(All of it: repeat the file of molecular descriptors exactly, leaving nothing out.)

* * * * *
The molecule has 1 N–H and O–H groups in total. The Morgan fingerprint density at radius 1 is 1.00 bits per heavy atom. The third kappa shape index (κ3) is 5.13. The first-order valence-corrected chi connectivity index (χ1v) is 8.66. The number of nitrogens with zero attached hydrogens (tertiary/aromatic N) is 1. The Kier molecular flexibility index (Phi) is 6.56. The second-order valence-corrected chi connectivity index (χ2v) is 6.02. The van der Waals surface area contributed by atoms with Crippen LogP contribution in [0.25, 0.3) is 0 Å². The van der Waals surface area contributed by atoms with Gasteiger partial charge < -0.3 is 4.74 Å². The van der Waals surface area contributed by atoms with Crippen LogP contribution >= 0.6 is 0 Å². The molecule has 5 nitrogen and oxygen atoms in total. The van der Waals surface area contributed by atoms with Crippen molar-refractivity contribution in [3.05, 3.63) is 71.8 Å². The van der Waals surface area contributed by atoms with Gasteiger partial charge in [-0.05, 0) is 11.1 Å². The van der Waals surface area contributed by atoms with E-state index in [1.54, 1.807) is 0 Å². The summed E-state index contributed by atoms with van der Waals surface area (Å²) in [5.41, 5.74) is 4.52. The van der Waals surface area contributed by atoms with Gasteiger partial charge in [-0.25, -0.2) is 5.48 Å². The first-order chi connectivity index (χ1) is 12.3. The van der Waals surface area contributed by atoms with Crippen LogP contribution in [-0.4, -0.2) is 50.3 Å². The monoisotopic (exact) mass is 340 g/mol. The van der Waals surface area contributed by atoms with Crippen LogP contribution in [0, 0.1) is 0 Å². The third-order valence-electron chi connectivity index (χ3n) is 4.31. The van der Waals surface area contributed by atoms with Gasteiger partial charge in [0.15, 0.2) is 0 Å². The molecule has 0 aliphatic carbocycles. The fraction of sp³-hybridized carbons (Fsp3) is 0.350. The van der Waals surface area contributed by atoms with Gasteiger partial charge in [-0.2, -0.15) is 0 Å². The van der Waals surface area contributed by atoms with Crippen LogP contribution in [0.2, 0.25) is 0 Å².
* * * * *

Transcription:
The molecule has 1 N–H and O–H groups in total. The Morgan fingerprint density at radius 1 is 1.00 bits per heavy atom. The third kappa shape index (κ3) is 5.13. The first-order valence-corrected chi connectivity index (χ1v) is 8.66. The number of nitrogens with zero attached hydrogens (tertiary/aromatic N) is 1. The Kier molecular flexibility index (Phi) is 6.56. The second-order valence-corrected chi connectivity index (χ2v) is 6.02. The van der Waals surface area contributed by atoms with Crippen LogP contribution in [0.25, 0.3) is 0 Å². The van der Waals surface area contributed by atoms with Gasteiger partial charge < -0.3 is 4.74 Å². The van der Waals surface area contributed by atoms with Crippen LogP contribution >= 0.6 is 0 Å². The molecule has 5 nitrogen and oxygen atoms in total. The van der Waals surface area contributed by atoms with Crippen molar-refractivity contribution in [3.05, 3.63) is 71.8 Å². The van der Waals surface area contributed by atoms with Gasteiger partial charge in [-0.05, 0) is 11.1 Å². The van der Waals surface area contributed by atoms with E-state index in [1.54, 1.807) is 0 Å². The summed E-state index contributed by atoms with van der Waals surface area (Å²) in [5.41, 5.74) is 4.52. The van der Waals surface area contributed by atoms with Gasteiger partial charge in [-0.25, -0.2) is 5.48 Å². The first-order chi connectivity index (χ1) is 12.3. The van der Waals surface area contributed by atoms with Crippen LogP contribution in [-0.4, -0.2) is 50.3 Å². The monoisotopic (exact) mass is 340 g/mol. The van der Waals surface area contributed by atoms with Crippen LogP contribution in [0, 0.1) is 0 Å². The third-order valence-electron chi connectivity index (χ3n) is 4.31. The van der Waals surface area contributed by atoms with Gasteiger partial charge in [0.15, 0.2) is 0 Å². The molecule has 0 aliphatic carbocycles. The fraction of sp³-hybridized carbons (Fsp3) is 0.350. The van der Waals surface area contributed by atoms with Gasteiger partial charge in [-0.2, -0.15) is 0 Å². The van der Waals surface area contributed by atoms with Crippen LogP contribution in [0.2, 0.25) is 0 Å².